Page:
When it rains, it pours: an “emergency fund appreciation” post

We knew August would be a financially intense month in the Fortuna household, but we were ready for it… or so we thought.

First, there was a full year’s property taxes. (Fun fact: even when your house is paid off and you’re mortgage-free, you still have to pay those. Our mortgage company used to collect property taxes and homeowner’s insurance gradually all year in an escrow account and pay the bills for us, so we never really thought about it. Now, we act as our own escrow and set aside 1/12 of the expected bills every month in a sinking fund.) So we had it covered.

Next, vehicle #1’s inspection and registration… NBD, we’d saved for it.

Vehicle #2 was down to 2/32 tread depth, so it definitely needed new tires, and it was due for its 60,000 mile servicing (to the tune of $500). But it’s cool! We had a sinking fund for all that too!

Then, we had an unanticipated car repair.

Then, we had unexpected medical expenses. (Mr. Fortuna threw his back out lifting in our garage gym.)

And then… our air conditioning stopped working. In August. In North Carolina.

This was officially A Situation.

Depending on who you ask, there are a few options when these things happen: opt for payment plans or financing, float the expenses on credit cards, open or use a line of credit, take out a 401(k) loan, or borrow money from someone you know.

In our case, we decided to go for an official first: we finally used our emergency fund!

Edited to add: I know some family and friends might read this and feel concerned. Please don’t be! We are still doing really well by every reasonable standard!

The reason we’re sharing this story is that even if you are doing really well, even if you have no debt and a strong income and a budget that includes sinking funds, and robust retirement savings and a taxable brokerage account and lots of confidence, you still might find that a given month presents you with an unexpected expense (or three) that’s simply more than you can cash-flow.

A fully funded emergency fund of at least six months of expenses, just sitting there in boring savings earning its “high yield” of (currently) 1.7% interest, sounds really boring, and maybe even dumb. (Hello inflation, my old friend… you’re higher than my interest rate again…) You might even be tempted to keep way less money in your emergency fund, and cap it at two or three months of expenses. But having at least six months of expenses in this boring ol’ fund means you don’t have to float several thousand dollars on a credit card and pay interest. You don’t have to withdraw money from a retirement or brokerage account and deal with taxes/penalties/realized losses, and you don’t have to take on new debt. Those things wouldn’t be the end of the world, but why not avoid it if you can?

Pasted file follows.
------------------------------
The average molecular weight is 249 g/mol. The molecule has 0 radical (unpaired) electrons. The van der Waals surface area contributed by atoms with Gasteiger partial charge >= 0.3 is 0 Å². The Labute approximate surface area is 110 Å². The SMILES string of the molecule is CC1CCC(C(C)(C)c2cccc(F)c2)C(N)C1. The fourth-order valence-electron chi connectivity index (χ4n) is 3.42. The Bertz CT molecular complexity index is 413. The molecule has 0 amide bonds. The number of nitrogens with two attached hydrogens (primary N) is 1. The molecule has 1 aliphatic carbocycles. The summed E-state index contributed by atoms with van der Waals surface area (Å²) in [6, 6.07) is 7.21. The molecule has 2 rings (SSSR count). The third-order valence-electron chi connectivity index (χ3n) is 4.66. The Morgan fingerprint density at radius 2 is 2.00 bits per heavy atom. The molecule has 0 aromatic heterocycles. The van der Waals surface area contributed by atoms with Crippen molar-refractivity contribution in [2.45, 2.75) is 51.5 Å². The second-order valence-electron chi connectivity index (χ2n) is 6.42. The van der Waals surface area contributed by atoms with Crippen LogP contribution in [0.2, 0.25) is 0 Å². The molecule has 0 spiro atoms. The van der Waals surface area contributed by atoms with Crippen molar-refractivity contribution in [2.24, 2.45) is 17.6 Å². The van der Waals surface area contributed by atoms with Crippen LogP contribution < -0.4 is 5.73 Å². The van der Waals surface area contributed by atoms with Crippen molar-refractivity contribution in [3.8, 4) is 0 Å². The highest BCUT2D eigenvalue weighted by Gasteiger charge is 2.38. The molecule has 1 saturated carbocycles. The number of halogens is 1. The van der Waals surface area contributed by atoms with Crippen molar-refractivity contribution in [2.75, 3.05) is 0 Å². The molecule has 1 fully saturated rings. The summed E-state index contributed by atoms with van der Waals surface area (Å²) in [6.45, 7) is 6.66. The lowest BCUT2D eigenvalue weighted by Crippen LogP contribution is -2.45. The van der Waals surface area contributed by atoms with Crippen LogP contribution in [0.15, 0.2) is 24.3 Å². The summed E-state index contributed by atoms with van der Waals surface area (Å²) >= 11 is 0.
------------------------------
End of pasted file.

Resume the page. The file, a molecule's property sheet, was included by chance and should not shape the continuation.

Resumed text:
And maybe something that happens is a little more world-jarring. Maybe you get laid off, or need to leave your job for your health/safety/sanity, or to care for someone you love who needs you. I don’t know about you, but I want as much breathing room as possible to delay feeling any financial stress while I’m under emotional stress.

All this to say: we don’t ever WANT to have to use our emergency fund… but that’s what it’s there for, and we are REALLY glad we have one.

Our emergency fund is nothing fancy: just a high yield savings account that (normally) contains about six months of living expenses. Because we had that money saved in plain old cash, we were able to pay for these costs up front without incurring any taxes or penalties, or realizing any market losses. There were no bankers, no credit checks, and no awkward phone calls… just a few clicks.

This month, our emergency fund saved us from defaulting to one of many options that would have increased overall costs to us and added more stress to our lives. If you aren’t yet on Team Emergency Fund (c’mon, join us! we have snacks!), let’s talk about the downsides of other options that might be floating around in your mind as a backup plan. In no particular order, here are some things that are less awesome than a fully-funded emergency fund:

Floating emergency expenses on credit cards

This is pretty easy to consider as an option. But if you’re in the habit of paying off your card every month (which we do), the terms and conditions might not have fully registered for you. For example, I never really think about the fact that my card charges a variable purchase APR… which is currently 16.24%, and if I whiff on my payment, my APR can go up to the max of 29.99%. BIG YIKES. (Also, lenders don’t have to include fees in the APR that they tell you — so it can effectively be more. Your APR may be variable instead of fixed, and you can be charged different interest rates based on the type of money you’re using — purchases, cash advances, balance transfers.)

If you’re not super familiar with how credit card interest works, the APR stands for Annual Percentage Rate — the yearly rate charged for borrowing money. The APR reflects the cost of borrowing money over the course of a full year, but your interest compounds every single day.

Your monthly APR is your APR➗12, and your daily APR is your APR➗365. On its own, that might not seem too bad. You think, “Oh, I’ll just catch up next month when things calm down.” But that interest adds up fast. If things don’t calm down, you can wind up paying interest and fees that quickly add fuel to an already stressful fire.

Choosing payment plans or financing

If you opt for payment plans or financing directly from the company that you’re working with, you don’t have the advantage. You’re not getting to comparison-shop, and if you’re subject to high-pressure sales tactics, you may not even get to thoroughly read through the (often misleading and confusing) fine print.

Some payment plans or financing are 0% interest for a period of time, but in our experience, even a really straightforward no-interest payment plan (like the one we faced with our recent medical expenses) tends to cost more than a lump sum option. Many businesses would vastly prefer you hand them a large pile of money now rather than taking the chance that you’ll back out later, and they create incentives accordingly. Being able to pay up front saved us ten percent!

Using a personal loan or line of credit